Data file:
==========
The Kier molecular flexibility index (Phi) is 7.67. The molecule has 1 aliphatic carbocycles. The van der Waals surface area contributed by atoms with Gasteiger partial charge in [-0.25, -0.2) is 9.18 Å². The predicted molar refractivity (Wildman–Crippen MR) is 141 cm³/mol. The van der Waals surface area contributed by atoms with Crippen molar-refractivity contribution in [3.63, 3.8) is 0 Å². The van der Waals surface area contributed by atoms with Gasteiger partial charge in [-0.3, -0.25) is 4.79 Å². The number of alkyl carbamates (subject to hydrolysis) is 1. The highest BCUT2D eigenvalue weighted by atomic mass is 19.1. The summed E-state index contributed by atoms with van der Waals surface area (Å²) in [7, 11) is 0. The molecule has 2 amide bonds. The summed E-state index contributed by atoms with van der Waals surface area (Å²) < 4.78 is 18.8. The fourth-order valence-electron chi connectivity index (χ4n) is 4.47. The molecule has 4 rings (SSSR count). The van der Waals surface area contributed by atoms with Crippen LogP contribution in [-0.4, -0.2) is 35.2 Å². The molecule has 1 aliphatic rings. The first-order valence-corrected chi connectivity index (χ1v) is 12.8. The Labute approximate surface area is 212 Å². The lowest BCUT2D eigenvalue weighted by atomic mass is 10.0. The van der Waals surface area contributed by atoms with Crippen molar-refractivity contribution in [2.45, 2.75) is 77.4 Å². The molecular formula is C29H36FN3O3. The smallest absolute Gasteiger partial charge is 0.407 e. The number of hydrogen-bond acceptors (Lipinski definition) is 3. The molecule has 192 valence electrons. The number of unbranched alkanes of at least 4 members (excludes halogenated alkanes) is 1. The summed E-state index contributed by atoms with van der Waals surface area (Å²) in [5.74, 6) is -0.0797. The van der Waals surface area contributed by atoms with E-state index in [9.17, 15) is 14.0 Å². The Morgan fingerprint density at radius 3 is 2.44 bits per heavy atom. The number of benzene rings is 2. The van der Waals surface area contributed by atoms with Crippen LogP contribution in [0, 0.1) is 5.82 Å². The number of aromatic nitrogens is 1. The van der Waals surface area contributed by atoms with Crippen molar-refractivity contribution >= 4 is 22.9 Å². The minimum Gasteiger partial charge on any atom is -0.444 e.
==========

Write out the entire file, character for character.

The Kier molecular flexibility index (Phi) is 7.67. The molecule has 1 aliphatic carbocycles. The van der Waals surface area contributed by atoms with Gasteiger partial charge in [-0.25, -0.2) is 9.18 Å². The predicted molar refractivity (Wildman–Crippen MR) is 141 cm³/mol. The van der Waals surface area contributed by atoms with Crippen molar-refractivity contribution in [3.63, 3.8) is 0 Å². The van der Waals surface area contributed by atoms with Gasteiger partial charge in [-0.3, -0.25) is 4.79 Å². The number of alkyl carbamates (subject to hydrolysis) is 1. The highest BCUT2D eigenvalue weighted by atomic mass is 19.1. The summed E-state index contributed by atoms with van der Waals surface area (Å²) in [7, 11) is 0. The molecule has 2 amide bonds. The summed E-state index contributed by atoms with van der Waals surface area (Å²) < 4.78 is 18.8. The fourth-order valence-electron chi connectivity index (χ4n) is 4.47. The molecule has 4 rings (SSSR count). The van der Waals surface area contributed by atoms with Crippen LogP contribution in [-0.4, -0.2) is 35.2 Å². The molecule has 1 aliphatic rings. The first-order valence-corrected chi connectivity index (χ1v) is 12.8. The Labute approximate surface area is 212 Å². The lowest BCUT2D eigenvalue weighted by atomic mass is 10.0. The van der Waals surface area contributed by atoms with Crippen molar-refractivity contribution in [2.45, 2.75) is 77.4 Å². The molecular formula is C29H36FN3O3. The smallest absolute Gasteiger partial charge is 0.407 e. The number of hydrogen-bond acceptors (Lipinski definition) is 3. The molecule has 192 valence electrons. The number of unbranched alkanes of at least 4 members (excludes halogenated alkanes) is 1. The summed E-state index contributed by atoms with van der Waals surface area (Å²) in [5.74, 6) is -0.0797. The van der Waals surface area contributed by atoms with E-state index in [9.17, 15) is 14.0 Å². The Morgan fingerprint density at radius 3 is 2.44 bits per heavy atom. The number of benzene rings is 2. The van der Waals surface area contributed by atoms with Crippen LogP contribution in [0, 0.1) is 5.82 Å². The number of aromatic nitrogens is 1. The van der Waals surface area contributed by atoms with Crippen molar-refractivity contribution >= 4 is 22.9 Å². The minimum Gasteiger partial charge on any atom is -0.444 e.